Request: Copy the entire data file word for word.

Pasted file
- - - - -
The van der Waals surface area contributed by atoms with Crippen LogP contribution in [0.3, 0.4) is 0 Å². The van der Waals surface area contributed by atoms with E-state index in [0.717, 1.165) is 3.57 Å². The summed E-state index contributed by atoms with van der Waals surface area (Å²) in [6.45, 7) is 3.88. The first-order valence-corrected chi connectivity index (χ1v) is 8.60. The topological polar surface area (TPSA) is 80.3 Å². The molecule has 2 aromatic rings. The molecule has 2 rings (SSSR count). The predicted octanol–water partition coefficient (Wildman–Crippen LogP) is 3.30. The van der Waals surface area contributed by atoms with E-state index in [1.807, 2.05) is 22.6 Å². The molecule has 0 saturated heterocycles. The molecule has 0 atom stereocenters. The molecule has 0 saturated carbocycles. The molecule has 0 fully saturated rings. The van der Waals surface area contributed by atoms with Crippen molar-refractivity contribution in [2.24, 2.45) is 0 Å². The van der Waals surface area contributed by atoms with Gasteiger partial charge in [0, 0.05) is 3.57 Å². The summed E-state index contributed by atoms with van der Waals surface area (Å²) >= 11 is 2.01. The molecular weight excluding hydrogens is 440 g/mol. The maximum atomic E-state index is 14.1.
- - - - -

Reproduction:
The van der Waals surface area contributed by atoms with Crippen LogP contribution in [0.3, 0.4) is 0 Å². The van der Waals surface area contributed by atoms with E-state index in [0.717, 1.165) is 3.57 Å². The summed E-state index contributed by atoms with van der Waals surface area (Å²) in [6.45, 7) is 3.88. The first-order valence-corrected chi connectivity index (χ1v) is 8.60. The topological polar surface area (TPSA) is 80.3 Å². The molecule has 2 aromatic rings. The molecule has 2 rings (SSSR count). The predicted octanol–water partition coefficient (Wildman–Crippen LogP) is 3.30. The van der Waals surface area contributed by atoms with E-state index in [1.807, 2.05) is 22.6 Å². The molecule has 0 saturated heterocycles. The molecule has 0 atom stereocenters. The molecule has 0 saturated carbocycles. The molecule has 0 fully saturated rings. The van der Waals surface area contributed by atoms with Crippen molar-refractivity contribution in [2.24, 2.45) is 0 Å². The van der Waals surface area contributed by atoms with Gasteiger partial charge in [0, 0.05) is 3.57 Å². The summed E-state index contributed by atoms with van der Waals surface area (Å²) >= 11 is 2.01. The molecular weight excluding hydrogens is 440 g/mol. The maximum atomic E-state index is 14.1.